By Carol Altmann
[dropcap style=”font-size: 60px; color: #A02F2F;”] T [/dropcap]his is a tale of two, century-old, sister ships with two very different fortunes: one is about to undergo a million dollar restoration in Tasmania, while the other is being scrapped at Flagstaff Hill in Warrnambool.
The Rowitta and the Cartela are both wooden steamer ferries built in Hobart by Purdon & Featherstone, with the Rowitta the older of the pair, being built in 1909, followed by the Cartela in 1912.
They are now among only a handful of river steamers left in Australia and generate the sort of excitement among wooden boat enthusiasts that befit their rarity.
In the case of the Cartela, which has been converted from steam to diesel but has never been out of service, that excitement is only building.
A dedicated band of volunteers formed the Cartela Restoration Project Trust that lobbied for years to secure funding to restore the ferry to its original state, including its original 1912 steam engine. The project has come to fruition and, as of August last year, the Cartela restoration has been the centrepiece of the revitalisation of the port of Franklin, in the Huon Valley, as the home of wooden boat building.
For the Rowitta however, despite being one of the oldest vessels in the collection at the Flagstaff Hill Maritime Village, it is the end of the road.
[dropcap style=”font-size: 60px; color: #A02F2F;”] H [/dropcap]aving been brought to the fledgling Flagstaff Hill back in the early 1970s as a hull, the Rowitta – which has also been known over its life as the Sorrento and Tarkarri – was the focus of a major restoration in 1989 under master boat builder, the late Ron Stewart, who’s son, Garry Stewart, continues the craft in Port Fairy today.
The Rowitta became a jewel in Flagstaff Hill’s crown, both as a popular venue for weddings, an educational tool for students and as a historic tourist attraction.
Tasmanian Irene Atkins wrote about her visit to Flagstaff Hill in 1998 and the thrill of seeing the boat she remembered from her childhood in Launceston being fully restored and taking pride of place on the lake.
“The first thing I said was ‘You have got the right colours’. They replied that they had gone down several coats of paint to establish that information,” she wrote in ‘On the Tide‘.
One of the people to show Irene around that day was boat builder Jeff McMurrich who is still the main boat builder at Flagstaff Hill and who, in 2008, gave a prescient interview to the ABC’s Jeremy Lee in which he warned that the Rowitta was in need of significant restoration work within 10 years, or it may not survive.
Sitting permanently in fresh water rotted the hull and required the Rowitta to be drydocked for proper repairs, which was difficult because it was part of the village’s Shipwrecked sound and light show *.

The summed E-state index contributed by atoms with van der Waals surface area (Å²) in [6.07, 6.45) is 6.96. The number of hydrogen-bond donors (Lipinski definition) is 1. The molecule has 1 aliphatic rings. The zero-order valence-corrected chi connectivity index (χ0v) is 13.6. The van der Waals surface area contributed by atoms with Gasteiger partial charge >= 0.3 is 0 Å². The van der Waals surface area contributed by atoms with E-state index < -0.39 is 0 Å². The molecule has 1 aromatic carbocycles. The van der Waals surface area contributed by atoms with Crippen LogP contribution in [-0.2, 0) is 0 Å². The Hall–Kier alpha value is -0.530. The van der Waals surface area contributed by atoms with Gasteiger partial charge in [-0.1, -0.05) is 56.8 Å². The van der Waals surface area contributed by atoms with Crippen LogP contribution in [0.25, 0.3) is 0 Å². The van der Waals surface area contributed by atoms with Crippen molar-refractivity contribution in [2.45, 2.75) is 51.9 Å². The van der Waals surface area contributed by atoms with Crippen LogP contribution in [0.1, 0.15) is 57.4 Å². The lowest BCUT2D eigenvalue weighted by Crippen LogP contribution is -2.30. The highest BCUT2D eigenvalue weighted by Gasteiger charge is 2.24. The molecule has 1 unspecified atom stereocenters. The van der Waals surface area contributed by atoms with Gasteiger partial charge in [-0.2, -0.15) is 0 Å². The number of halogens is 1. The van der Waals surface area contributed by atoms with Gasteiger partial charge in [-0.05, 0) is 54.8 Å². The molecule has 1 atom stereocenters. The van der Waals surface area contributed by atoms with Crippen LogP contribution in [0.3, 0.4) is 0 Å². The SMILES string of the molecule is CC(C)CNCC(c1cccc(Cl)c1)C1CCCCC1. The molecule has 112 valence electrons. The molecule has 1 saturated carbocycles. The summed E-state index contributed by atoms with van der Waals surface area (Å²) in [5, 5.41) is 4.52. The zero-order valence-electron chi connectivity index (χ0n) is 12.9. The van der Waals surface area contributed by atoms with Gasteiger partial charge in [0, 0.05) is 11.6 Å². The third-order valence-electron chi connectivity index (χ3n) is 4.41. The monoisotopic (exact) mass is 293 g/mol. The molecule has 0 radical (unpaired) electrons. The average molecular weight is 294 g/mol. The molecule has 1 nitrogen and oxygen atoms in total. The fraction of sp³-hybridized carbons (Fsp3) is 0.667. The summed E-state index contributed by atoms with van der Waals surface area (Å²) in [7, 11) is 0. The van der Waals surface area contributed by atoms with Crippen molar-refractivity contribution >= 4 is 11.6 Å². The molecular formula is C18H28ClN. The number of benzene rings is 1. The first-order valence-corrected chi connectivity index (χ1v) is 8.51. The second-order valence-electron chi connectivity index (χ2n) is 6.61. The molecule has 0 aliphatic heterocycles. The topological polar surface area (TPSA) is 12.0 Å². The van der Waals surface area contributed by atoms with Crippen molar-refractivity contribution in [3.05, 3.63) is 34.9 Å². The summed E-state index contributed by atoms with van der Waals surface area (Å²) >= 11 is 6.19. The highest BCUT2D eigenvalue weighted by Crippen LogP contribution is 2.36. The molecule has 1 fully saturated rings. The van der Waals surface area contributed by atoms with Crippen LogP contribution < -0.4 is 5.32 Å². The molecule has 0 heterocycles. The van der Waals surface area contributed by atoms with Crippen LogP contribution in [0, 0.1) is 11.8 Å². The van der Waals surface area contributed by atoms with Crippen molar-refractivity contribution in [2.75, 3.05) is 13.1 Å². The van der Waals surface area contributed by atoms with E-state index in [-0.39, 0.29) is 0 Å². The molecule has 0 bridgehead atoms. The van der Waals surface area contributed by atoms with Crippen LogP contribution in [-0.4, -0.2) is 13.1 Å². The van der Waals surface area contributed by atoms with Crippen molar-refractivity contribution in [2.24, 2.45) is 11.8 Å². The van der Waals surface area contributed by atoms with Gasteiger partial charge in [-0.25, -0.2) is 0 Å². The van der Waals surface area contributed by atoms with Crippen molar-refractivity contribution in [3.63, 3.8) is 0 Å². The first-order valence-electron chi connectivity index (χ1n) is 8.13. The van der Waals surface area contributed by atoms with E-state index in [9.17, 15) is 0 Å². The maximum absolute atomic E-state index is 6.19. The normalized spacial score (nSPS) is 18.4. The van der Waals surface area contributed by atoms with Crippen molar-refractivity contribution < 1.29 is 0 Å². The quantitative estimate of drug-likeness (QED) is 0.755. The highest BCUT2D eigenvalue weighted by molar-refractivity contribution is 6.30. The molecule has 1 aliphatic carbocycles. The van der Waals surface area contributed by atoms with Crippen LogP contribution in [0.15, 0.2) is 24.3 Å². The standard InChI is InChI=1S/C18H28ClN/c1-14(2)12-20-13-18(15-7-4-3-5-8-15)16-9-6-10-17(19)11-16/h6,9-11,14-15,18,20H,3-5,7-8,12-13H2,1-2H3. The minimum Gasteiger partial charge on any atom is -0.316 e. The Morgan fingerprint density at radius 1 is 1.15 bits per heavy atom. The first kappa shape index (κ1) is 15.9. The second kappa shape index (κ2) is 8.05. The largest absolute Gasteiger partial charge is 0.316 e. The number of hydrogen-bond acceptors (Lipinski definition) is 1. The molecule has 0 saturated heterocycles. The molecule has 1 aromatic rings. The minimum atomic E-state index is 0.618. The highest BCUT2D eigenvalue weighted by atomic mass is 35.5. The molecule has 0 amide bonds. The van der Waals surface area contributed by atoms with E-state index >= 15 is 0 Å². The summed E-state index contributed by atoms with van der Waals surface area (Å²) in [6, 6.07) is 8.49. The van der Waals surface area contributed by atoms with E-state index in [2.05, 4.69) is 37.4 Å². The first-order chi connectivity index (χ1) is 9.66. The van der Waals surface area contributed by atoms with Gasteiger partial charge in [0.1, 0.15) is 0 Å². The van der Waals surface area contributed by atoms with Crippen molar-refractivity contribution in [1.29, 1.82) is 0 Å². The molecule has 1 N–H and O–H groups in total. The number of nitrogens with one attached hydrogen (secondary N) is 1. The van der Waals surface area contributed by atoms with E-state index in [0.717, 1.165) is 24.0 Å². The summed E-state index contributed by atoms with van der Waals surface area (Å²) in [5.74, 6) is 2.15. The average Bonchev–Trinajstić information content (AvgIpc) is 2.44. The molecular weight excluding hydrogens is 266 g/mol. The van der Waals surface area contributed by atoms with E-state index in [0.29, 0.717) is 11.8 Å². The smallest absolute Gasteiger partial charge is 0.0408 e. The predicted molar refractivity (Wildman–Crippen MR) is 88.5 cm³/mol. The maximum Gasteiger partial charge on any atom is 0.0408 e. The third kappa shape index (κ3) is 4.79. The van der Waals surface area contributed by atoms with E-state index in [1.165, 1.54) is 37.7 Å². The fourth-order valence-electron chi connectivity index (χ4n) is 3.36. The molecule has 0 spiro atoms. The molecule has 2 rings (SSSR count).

Instead, as Jeff explained, he did what he could with the “shoestring” budget Flagstaff Hill had to spend on such things. It was, he said, a case of “patching” rather than preventative maintenance – and this could only work for so long.
[dropcap style=”font-size: 60px; color: #A02F2F;”] D [/dropcap]espite these dire warnings, the 100th birthday of the Rowitta in 2009 was met with cheerful optimism by Flagstaff Hill, with manager Peter Abbott telling the local newspaper that the ship was still a popular drawcard.
“It’s a great venue for many types of functions and its also part of our sound and light show so the Rowitta’s definitely got plenty of years left in her yet,” he said.
In fact the boat would not see out another decade.
Faced with mounting losses at Flagstaff Hill, the Warrnambool City Council decided a couple of years ago to discontinue all maintenance of the Rowitta, which sealed her fate.
Alongside this decision has been a subtle reconfiguring of Rowitta’s place in the Flagstaff Hill story.
No longer is the ship historic, but referred to by Flagstaff Hill in its correspondence as a “replica”.
Similarly, the ship’s story is no longer considered relevant to the village, yet the South Australian built boat, the Reginald M, which arrived at Flagstaff Hill at about the same time, is.
The Rowitta’s transition from treasure to trash is perhaps best captured in this line from the council’s February 15 meeting:
“Rowitta is a replica ship and deemed as surplus to the future of FHMV. Her removal will allow our limited wooden boat repair resources to focus on our real heritage vessels.”
Work on removing parts of the ship has already begun.
*The consolidation of the wooden boat fleet is part of a $3 million upgrade of Flagstaff Hill to start later this year, including a $2 million upgrade of the sound and light show.
[box]We asked former Flagstaff Hill director PETER RONALD, now living in Tasmania, for his view on the destruction of the Rowitta. Read his exclusive analysis piece here. Bluestone would also like to thank the Launceston Library for its assistance with the history of the Rowitta.[/box]
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